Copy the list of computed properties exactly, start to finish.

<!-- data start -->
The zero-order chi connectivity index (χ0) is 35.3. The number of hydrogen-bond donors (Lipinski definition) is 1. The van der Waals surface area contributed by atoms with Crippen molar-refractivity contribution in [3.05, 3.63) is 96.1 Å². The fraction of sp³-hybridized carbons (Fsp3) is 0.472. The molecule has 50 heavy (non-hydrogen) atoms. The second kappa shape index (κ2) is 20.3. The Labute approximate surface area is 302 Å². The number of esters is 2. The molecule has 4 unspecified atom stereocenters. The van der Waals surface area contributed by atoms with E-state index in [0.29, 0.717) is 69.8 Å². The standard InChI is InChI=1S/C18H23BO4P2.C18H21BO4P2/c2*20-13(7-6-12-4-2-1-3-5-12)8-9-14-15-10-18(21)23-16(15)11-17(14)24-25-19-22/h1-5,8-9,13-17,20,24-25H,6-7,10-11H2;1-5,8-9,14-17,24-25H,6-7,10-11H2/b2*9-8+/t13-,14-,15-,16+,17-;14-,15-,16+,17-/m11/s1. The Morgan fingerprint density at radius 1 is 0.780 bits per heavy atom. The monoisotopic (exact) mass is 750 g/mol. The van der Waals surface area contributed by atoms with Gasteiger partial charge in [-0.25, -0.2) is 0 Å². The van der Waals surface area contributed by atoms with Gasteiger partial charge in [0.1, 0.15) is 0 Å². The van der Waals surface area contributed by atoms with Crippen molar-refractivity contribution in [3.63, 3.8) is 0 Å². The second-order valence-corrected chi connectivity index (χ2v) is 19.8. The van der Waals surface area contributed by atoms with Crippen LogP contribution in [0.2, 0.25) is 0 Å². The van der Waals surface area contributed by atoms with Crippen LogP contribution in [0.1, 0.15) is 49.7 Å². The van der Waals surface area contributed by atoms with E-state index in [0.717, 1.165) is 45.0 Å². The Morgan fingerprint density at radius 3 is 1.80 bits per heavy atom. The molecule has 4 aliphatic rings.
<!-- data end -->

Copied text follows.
The zero-order chi connectivity index (χ0) is 35.3. The number of hydrogen-bond donors (Lipinski definition) is 1. The van der Waals surface area contributed by atoms with Crippen molar-refractivity contribution in [3.05, 3.63) is 96.1 Å². The fraction of sp³-hybridized carbons (Fsp3) is 0.472. The molecule has 50 heavy (non-hydrogen) atoms. The second kappa shape index (κ2) is 20.3. The Labute approximate surface area is 302 Å². The number of esters is 2. The molecule has 4 unspecified atom stereocenters. The van der Waals surface area contributed by atoms with E-state index in [0.29, 0.717) is 69.8 Å². The standard InChI is InChI=1S/C18H23BO4P2.C18H21BO4P2/c2*20-13(7-6-12-4-2-1-3-5-12)8-9-14-15-10-18(21)23-16(15)11-17(14)24-25-19-22/h1-5,8-9,13-17,20,24-25H,6-7,10-11H2;1-5,8-9,14-17,24-25H,6-7,10-11H2/b2*9-8+/t13-,14-,15-,16+,17-;14-,15-,16+,17-/m11/s1. The Morgan fingerprint density at radius 1 is 0.780 bits per heavy atom. The monoisotopic (exact) mass is 750 g/mol. The van der Waals surface area contributed by atoms with Gasteiger partial charge in [-0.25, -0.2) is 0 Å². The van der Waals surface area contributed by atoms with Gasteiger partial charge in [0.1, 0.15) is 0 Å². The van der Waals surface area contributed by atoms with Crippen molar-refractivity contribution in [3.63, 3.8) is 0 Å². The second-order valence-corrected chi connectivity index (χ2v) is 19.8. The van der Waals surface area contributed by atoms with Crippen LogP contribution in [0.2, 0.25) is 0 Å². The van der Waals surface area contributed by atoms with Crippen LogP contribution in [0.1, 0.15) is 49.7 Å². The van der Waals surface area contributed by atoms with E-state index in [0.717, 1.165) is 45.0 Å². The Morgan fingerprint density at radius 3 is 1.80 bits per heavy atom. The molecule has 4 aliphatic rings.